Have you ever groaned over gas prices or worried about the quality of your tap water? Chances are that at least one environmental issue has affected your daily life. Our drinking water, energy, food and waste are all environmental concerns. In recent years, an environmental movement that addresses these concerns has exploded across the country and at MSU. The environment has even become part of our culture. Walking around campus, one can see students with totes, shirts, and bumper stickers promoting the care of planet earth. In 2006, Al Gore’s blockbuster documentary An Inconvenient Truth spread an awareness of global warming – an issue that many had not even heard of just a few years ago. This one film provoked a wave of environmental activism around the world. This year, MSU will bring over 20 lesser-known films to East Lansing in the hope of inciting environmental consciousness and activism. From Nov. 13 to 16, MSU will host an environmental film festival named “Green on the Big Screen.” [susanwoods]
The event, which the College of Communication Arts & Sciences is hosting, is the first ever environmentally focused film festival to be held at MSU. Matt Cimitile, the president of MSU’s Environmental Journalism Association who is helping to organize the event, said that they chose to do an environmental film festival now to raise awareness about the declining state of the environment. “We wanted to focus on the environment because it’s increasingly important and there is a growing demand to understand and solve these issues,” Cimitile said.
Susan Woods, director of the East Lansing Film Festival, is also directing Green on the Big Screen. She said that the environment is the one of the most important issues society is currently facing. “Everyone is realizing that time is running out. Even the auto and energy industries understand that they must become part of this movement if they want to survive.” Since the public cry for alternative fuel and energy has become louder, she said that industries must learn to adapt if they want to stay in business. Hopefully, this environmental film festival will raise awareness of the issue.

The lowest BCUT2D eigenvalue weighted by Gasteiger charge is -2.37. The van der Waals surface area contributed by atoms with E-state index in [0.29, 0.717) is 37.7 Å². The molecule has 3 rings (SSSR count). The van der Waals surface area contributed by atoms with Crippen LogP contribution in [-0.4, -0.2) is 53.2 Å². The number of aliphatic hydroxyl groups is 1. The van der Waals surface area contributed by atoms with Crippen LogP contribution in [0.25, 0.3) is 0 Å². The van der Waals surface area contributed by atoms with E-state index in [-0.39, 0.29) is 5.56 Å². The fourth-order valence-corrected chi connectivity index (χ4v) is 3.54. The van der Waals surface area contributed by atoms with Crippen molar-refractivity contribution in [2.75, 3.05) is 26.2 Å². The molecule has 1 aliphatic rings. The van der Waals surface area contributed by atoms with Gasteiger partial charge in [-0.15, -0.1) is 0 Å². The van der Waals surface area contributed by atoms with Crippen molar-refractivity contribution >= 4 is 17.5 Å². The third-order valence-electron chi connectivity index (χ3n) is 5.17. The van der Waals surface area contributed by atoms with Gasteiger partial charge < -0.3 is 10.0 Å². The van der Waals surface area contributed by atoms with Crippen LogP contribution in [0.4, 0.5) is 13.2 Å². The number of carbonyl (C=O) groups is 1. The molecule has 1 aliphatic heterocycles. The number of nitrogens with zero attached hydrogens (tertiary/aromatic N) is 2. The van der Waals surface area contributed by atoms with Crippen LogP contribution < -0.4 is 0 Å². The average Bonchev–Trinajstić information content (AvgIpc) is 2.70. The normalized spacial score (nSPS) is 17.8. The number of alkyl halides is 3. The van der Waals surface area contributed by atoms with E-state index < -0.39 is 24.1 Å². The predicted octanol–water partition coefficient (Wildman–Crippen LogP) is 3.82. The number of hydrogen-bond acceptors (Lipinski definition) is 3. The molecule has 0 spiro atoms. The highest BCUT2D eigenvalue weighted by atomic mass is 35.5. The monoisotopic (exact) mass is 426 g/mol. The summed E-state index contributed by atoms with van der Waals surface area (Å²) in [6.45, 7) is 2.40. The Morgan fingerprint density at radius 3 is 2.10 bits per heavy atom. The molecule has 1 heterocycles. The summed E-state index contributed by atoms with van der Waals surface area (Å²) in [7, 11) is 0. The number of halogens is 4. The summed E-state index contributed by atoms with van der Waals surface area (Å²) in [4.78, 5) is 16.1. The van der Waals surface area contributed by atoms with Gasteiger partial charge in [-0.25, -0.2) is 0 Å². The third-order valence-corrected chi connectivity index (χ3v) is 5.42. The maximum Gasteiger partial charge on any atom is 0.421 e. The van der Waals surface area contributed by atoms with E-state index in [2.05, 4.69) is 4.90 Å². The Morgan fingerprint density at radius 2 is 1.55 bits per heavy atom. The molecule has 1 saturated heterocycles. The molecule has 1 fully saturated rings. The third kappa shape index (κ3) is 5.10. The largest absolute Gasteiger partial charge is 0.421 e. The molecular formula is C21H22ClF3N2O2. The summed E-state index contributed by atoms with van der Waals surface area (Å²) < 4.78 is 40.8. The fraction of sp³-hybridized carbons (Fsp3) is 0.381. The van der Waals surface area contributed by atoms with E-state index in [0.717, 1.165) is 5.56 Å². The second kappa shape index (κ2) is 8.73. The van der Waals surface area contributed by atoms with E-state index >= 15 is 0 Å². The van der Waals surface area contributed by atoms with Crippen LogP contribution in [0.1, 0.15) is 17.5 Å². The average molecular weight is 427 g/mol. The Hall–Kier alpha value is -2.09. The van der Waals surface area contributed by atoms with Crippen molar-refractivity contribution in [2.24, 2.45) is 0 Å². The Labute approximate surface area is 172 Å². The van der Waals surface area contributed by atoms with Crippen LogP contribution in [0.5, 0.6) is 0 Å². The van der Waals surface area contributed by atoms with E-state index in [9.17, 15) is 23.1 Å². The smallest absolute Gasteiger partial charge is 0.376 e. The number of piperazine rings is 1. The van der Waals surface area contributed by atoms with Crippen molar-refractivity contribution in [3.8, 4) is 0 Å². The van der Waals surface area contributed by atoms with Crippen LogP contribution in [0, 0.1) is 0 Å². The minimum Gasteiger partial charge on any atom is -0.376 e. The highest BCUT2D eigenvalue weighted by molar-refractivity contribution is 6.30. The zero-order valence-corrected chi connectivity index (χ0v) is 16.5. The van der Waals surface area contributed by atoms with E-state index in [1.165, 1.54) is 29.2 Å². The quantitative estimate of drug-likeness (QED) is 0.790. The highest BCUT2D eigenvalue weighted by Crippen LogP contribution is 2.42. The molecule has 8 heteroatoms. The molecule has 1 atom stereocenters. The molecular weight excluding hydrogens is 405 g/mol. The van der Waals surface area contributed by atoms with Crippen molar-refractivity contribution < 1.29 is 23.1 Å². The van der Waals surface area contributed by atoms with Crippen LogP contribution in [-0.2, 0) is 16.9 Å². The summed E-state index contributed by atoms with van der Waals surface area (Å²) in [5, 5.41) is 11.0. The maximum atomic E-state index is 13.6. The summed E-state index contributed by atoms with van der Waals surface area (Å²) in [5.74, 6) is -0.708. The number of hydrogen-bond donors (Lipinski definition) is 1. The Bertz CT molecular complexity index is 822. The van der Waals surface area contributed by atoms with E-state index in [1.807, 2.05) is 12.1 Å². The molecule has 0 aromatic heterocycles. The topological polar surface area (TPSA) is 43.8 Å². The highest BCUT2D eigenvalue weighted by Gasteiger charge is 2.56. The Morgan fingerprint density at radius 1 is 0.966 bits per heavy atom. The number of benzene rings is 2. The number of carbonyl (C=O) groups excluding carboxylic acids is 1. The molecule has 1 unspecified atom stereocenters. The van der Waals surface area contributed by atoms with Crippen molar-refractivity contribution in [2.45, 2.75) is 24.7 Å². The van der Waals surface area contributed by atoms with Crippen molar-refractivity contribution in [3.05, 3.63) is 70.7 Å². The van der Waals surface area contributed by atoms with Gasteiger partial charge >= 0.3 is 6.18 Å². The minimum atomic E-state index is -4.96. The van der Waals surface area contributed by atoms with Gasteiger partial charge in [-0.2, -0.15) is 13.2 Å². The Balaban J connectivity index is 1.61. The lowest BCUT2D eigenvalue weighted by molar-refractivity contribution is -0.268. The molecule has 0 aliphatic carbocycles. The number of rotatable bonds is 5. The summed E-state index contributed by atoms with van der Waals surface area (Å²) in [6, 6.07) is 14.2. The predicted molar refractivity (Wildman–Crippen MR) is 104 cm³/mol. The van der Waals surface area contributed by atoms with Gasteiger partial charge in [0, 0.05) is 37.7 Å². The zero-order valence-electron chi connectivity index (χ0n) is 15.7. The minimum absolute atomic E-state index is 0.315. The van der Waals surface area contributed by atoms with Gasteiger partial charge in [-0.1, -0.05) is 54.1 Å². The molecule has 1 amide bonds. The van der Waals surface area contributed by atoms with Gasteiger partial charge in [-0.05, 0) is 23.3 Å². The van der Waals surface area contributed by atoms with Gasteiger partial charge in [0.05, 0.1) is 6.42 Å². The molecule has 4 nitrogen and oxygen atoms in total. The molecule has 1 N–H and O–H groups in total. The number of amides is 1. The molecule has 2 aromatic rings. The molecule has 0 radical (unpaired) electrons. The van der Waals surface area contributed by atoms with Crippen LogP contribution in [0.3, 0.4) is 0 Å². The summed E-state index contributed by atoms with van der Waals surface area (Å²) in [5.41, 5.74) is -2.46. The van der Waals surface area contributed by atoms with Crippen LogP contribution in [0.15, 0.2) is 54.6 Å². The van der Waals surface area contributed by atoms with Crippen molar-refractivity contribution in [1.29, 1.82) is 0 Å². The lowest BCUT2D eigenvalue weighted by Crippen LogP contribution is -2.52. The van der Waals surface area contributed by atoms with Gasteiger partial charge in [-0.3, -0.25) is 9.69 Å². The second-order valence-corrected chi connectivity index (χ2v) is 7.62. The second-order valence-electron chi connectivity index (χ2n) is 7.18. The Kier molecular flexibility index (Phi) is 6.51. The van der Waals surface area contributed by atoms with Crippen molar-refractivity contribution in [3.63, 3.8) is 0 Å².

The organizers of Green on the Big Screen will show films on topics most relevant to the Lansing area, such as water, alternative energy, agriculture and sustainability. The films will be shown in the Communication Arts building where attendees will also be able to explore an informational fair that will be running throughout each day. Student organizations, businesses, and agencies will have booths encouraging attendees to become locally involved. The fair will show people how they can help the environment and solve some of the issues presented in the films.
The Power of Film
Green on the Big Screen was created to augment environmental discussion. While totes or shirts may fail to effectively communicate an eco-friendly message, Woods thinks films can inspire people: “What I love about film is that it can transport you into another world. It affects you emotionally, intellectually, and on a visual level in a way that no other art form can.”
Woods hopes the festival attracts both students and citizens of the community to come together for the cause. “Film is one of few art forms that is a collective experience. People to go to a film festival because they are finding other people who are interested in the same things as they are. Festivals bring people together in finding and learning,” Woods said.
Woods was very careful in picking out the films that will be shown in the festival. The films needed to be both educational and entertaining. Boring documentaries will not likely unite people for the cause. Woods said, “The films are good and they touch on issues that will interest people.” Factual and entertaining, the films can be both enjoyed and contemplated.